When power goes out, your first thought will likely go to what’s in the fridge that could go bad, or maybe how hot or cold the house will get if the power’s off for long.
During a weather emergency, it can be easy to overlook the hundreds of highly trained men and women who are ready to be out in the elements. When we are safe in our homes during a storm, the linemen are out in the field while the utility directors and staff back at home base are also using their training and expertise to get power back on.
The week of October 1 is recognized as Public Power Week. In South Carolina, 170,000 residential and business customers in 21 cities and towns receive their power from municipal power systems range from in size from 360 to 37,000 customers.
This article from this month's issue of Uptown illustrates how municipal public power systems bring value to their communities.
All 21 municipal power systems are members of an affiliate organization of the Municipal Association called the South Carolina Association of Municipal Power Systems. SCAMPS was founded more than 38 years ago to provide mutual aid to fellow cities in times of emergency in situations like we have experienced recently with Irma. SCAMPS has now grown to also include training and advocacy.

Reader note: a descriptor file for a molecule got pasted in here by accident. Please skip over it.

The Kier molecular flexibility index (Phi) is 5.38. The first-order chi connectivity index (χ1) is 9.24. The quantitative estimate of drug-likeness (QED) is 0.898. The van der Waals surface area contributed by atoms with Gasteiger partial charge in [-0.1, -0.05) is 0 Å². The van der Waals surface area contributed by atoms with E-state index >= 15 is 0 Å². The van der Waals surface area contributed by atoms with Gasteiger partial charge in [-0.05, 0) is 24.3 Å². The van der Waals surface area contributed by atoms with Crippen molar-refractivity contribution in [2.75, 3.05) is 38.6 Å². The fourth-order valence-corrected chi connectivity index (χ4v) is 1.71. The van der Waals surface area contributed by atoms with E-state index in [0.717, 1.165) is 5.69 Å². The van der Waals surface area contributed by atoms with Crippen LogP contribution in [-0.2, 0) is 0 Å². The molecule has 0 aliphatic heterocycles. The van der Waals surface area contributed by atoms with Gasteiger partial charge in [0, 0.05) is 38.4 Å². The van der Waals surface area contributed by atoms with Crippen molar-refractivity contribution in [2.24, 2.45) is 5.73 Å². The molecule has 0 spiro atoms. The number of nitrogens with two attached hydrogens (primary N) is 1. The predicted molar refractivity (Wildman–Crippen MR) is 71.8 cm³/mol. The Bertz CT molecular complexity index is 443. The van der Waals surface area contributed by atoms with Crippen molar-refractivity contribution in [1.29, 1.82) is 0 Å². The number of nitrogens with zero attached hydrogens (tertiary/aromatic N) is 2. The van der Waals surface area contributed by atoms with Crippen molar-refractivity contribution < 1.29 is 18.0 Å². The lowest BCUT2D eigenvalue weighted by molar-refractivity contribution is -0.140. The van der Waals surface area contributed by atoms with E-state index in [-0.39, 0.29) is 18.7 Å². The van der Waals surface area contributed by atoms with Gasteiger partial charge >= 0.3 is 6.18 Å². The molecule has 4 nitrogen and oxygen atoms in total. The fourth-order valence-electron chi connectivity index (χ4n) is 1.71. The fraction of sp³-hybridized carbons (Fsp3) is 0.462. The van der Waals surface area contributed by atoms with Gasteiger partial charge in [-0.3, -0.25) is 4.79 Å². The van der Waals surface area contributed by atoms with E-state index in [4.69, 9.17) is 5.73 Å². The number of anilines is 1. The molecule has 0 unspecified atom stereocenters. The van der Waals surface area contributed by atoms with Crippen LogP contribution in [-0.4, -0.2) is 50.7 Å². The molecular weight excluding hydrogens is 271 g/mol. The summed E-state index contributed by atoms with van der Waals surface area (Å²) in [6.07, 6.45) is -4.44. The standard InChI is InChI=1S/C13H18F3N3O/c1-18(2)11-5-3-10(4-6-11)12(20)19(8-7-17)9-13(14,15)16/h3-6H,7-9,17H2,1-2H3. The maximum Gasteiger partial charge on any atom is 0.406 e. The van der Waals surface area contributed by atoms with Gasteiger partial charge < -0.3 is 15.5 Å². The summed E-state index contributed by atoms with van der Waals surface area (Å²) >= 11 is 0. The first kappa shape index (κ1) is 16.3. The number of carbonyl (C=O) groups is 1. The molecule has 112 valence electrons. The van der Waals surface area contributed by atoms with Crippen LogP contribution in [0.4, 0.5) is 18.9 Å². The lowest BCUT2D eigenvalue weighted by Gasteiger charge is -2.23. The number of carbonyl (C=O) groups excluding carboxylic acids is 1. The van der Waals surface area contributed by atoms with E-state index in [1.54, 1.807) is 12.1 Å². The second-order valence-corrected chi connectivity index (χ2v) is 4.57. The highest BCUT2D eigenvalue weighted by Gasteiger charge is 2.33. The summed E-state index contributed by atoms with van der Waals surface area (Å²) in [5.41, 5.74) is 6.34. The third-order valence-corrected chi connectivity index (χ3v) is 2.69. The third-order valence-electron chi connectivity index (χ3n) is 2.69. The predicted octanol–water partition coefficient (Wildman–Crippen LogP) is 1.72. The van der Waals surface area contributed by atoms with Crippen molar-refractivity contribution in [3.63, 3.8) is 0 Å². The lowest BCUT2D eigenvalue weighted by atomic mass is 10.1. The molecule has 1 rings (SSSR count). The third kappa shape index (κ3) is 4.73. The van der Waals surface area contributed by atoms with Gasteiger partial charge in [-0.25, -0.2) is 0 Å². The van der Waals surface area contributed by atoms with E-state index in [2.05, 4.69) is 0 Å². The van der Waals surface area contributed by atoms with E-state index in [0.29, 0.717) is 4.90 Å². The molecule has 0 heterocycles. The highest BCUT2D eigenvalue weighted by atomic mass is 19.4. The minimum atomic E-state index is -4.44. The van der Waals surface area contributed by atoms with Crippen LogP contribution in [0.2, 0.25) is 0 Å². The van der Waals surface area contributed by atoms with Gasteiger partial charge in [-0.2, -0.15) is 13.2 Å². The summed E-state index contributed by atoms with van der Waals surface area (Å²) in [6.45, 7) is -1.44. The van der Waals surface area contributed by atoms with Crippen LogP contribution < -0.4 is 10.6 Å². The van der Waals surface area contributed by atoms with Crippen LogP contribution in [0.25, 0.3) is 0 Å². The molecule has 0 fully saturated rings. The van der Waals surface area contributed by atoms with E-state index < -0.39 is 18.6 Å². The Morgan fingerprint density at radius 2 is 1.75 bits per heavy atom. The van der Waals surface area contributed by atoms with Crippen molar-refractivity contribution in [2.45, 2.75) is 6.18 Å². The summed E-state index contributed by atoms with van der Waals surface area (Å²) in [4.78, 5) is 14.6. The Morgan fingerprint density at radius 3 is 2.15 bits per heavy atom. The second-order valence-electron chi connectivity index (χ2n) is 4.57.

We know what these utility workers have to do in an emergency. Want to know more about what a utility director does on a regular day? Read this article from Uptown to get a sense of the variety of responsibilities a utility director has.
Linemen are also important players in the utility business. Each year, SCAMPS sponsors a lineman training event and competition for member cities. Read more about the various events in this Uptown article.